While building products and services in the growing bitcoin ecosystem will not ensure success, a company’s proclivity for success is inevitably correlated to bitcoin’s upside.
Most companies do not hold enough bitcoin
There is a saying you often hear in bitcoin circles that “you can never have enough bitcoin.” This is typically expressed by those who have spent the time to both understand bitcoin’s unique and superior monetary properties and also to appreciate why those properties are protected from any attempted malicious interference. Bitcoin’s finite supply, protected by cryptography, game theory, and a decentralized computing network rooted in proof-of-work, was the 0 to 1 innovation.
Once one develops conviction in the long term prospects of bitcoin, regardless of what near term volatility may ensue due to resistance from regulatory bodies, political parties, or interest groups elsewhere (these are simply blips on the road to long-term global adoption), one also realizes that most people still do not yet understand or appreciate the value of bitcoin. Fifteen years in, there is still tremendous informational asymmetry in bitcoin, and that is why one often hears many repeat “we are still so early.”
The path to understanding bitcoin is long and arduous, requires humility, persistence, and an open mind, and the journey truly never ends. Most have simply not put in the work to go through this process, and therefore the knowledge of bitcoin has not yet been widely distributed. For that reason there is still tremendous economic upside in the purchasing power of bitcoin to be gained by those who hold it now as the understanding and appreciation of bitcoin spreads more widely over time. Therefore, for believers in bitcoin, no matter how much bitcoin they manage to accumulate, there is always a desire to acquire more. The opportunity is just too great, and the outcome is obvious.
Despite this belief, many of the same bitcoiners who cannot get enough personally often do not apply that strategy to their corporate balance sheets. With rare exception, most bitcoin companies (those who should clearly understand bitcoin more than others) do not hold much bitcoin. Their holdings are too conservative and incongruent with their personal beliefs about bitcoin and their companies’ positive operating leverage to the long-term success and adoption of bitcoin. It is not that they do not want to hold more bitcoin on their corporate balance sheets (they do), but they have deliberately (or implicitly) decided not to do so. I would encourage and challenge companies to consider holding more.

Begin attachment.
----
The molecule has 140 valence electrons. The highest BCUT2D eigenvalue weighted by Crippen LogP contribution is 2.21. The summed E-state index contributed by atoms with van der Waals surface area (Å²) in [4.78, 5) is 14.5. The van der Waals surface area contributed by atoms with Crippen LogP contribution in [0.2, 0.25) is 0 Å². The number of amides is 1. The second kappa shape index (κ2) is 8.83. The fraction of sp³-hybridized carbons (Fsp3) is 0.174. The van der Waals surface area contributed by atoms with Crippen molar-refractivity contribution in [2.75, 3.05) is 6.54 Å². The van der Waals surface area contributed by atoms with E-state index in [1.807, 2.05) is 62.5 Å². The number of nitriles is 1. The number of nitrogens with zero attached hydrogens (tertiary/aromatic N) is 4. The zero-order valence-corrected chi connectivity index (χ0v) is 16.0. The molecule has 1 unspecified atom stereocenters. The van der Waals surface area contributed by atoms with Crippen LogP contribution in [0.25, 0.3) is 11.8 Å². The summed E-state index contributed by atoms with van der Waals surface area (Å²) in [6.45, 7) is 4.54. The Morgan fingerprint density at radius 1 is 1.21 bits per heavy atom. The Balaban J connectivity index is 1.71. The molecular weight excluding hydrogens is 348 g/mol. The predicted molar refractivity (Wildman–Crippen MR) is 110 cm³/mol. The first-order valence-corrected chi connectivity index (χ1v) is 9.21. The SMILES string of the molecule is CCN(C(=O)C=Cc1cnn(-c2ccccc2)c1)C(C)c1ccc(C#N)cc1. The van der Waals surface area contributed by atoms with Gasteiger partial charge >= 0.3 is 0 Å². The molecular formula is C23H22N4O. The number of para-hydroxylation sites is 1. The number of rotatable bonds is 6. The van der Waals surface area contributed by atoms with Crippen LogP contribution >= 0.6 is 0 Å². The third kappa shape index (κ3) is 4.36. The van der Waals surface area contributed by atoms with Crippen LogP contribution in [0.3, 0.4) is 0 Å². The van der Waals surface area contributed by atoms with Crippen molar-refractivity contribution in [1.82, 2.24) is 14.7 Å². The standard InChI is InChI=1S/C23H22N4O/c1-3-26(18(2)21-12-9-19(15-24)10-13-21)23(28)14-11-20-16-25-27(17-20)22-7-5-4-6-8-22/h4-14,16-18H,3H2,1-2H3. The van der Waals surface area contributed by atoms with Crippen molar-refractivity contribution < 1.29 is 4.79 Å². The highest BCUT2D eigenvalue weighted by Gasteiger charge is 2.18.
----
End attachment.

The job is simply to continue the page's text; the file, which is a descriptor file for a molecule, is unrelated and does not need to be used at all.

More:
The conventional wisdom (or instinctual pushback) is that holding more bitcoin (relative to cash) in reserves is too risky and/or irresponsible for a company and that they cannot afford to stomach the volatility of bitcoin when their reserves are limited and precious (especially for early stage companies). I will not dwell on the fact that this sounds a lot like the argument of many bitcoin detractors, and instead I will acknowledge this is a tricky topic, and undoubtedly the consequences are significant. Making a strategic misstep with the company’s coffers could strike a fatal blow to a young company if adequate downside contingencies have not been planned for; but on the flip side, I would argue not being positioned to capture equity value appreciation from bitcoin on the balance sheet is actually taking on increased corporate risk of leaving value on the table as well in the form of foregone upside, the opportunity cost of being overly conservative. It is therefore every company’s fiduciary duty to consider a meaningful bitcoin position for their corporate balance sheet.